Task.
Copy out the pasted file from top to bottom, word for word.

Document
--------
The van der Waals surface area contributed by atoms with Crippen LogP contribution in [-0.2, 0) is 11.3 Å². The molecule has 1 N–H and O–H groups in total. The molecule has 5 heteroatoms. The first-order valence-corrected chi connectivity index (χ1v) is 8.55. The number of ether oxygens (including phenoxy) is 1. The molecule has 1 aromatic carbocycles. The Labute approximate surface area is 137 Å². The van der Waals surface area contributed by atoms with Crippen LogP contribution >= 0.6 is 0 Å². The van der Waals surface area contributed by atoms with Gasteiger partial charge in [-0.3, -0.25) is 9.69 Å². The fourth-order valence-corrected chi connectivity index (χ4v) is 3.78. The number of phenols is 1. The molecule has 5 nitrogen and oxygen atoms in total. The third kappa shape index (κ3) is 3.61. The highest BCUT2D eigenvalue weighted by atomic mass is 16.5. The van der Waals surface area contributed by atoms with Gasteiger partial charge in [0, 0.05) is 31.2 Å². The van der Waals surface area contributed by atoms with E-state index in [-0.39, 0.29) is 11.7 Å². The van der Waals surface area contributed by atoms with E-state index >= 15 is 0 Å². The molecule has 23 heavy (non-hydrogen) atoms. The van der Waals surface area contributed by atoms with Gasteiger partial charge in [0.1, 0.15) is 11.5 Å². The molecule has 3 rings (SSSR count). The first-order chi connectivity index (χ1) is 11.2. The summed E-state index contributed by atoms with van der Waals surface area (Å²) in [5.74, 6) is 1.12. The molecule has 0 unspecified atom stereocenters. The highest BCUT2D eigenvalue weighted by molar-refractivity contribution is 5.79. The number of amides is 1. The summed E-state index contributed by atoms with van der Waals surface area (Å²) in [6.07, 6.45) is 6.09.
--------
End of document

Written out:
The van der Waals surface area contributed by atoms with Crippen LogP contribution in [-0.2, 0) is 11.3 Å². The molecule has 1 N–H and O–H groups in total. The molecule has 5 heteroatoms. The first-order valence-corrected chi connectivity index (χ1v) is 8.55. The number of ether oxygens (including phenoxy) is 1. The molecule has 1 aromatic carbocycles. The Labute approximate surface area is 137 Å². The van der Waals surface area contributed by atoms with Crippen LogP contribution >= 0.6 is 0 Å². The van der Waals surface area contributed by atoms with Gasteiger partial charge in [-0.3, -0.25) is 9.69 Å². The fourth-order valence-corrected chi connectivity index (χ4v) is 3.78. The number of phenols is 1. The molecule has 5 nitrogen and oxygen atoms in total. The third kappa shape index (κ3) is 3.61. The highest BCUT2D eigenvalue weighted by atomic mass is 16.5. The van der Waals surface area contributed by atoms with Gasteiger partial charge in [0, 0.05) is 31.2 Å². The van der Waals surface area contributed by atoms with E-state index in [-0.39, 0.29) is 11.7 Å². The van der Waals surface area contributed by atoms with E-state index >= 15 is 0 Å². The molecule has 23 heavy (non-hydrogen) atoms. The van der Waals surface area contributed by atoms with Gasteiger partial charge in [0.1, 0.15) is 11.5 Å². The molecule has 3 rings (SSSR count). The first-order chi connectivity index (χ1) is 11.2. The summed E-state index contributed by atoms with van der Waals surface area (Å²) in [5.74, 6) is 1.12. The molecule has 0 unspecified atom stereocenters. The highest BCUT2D eigenvalue weighted by molar-refractivity contribution is 5.79. The number of amides is 1. The summed E-state index contributed by atoms with van der Waals surface area (Å²) in [6.07, 6.45) is 6.09.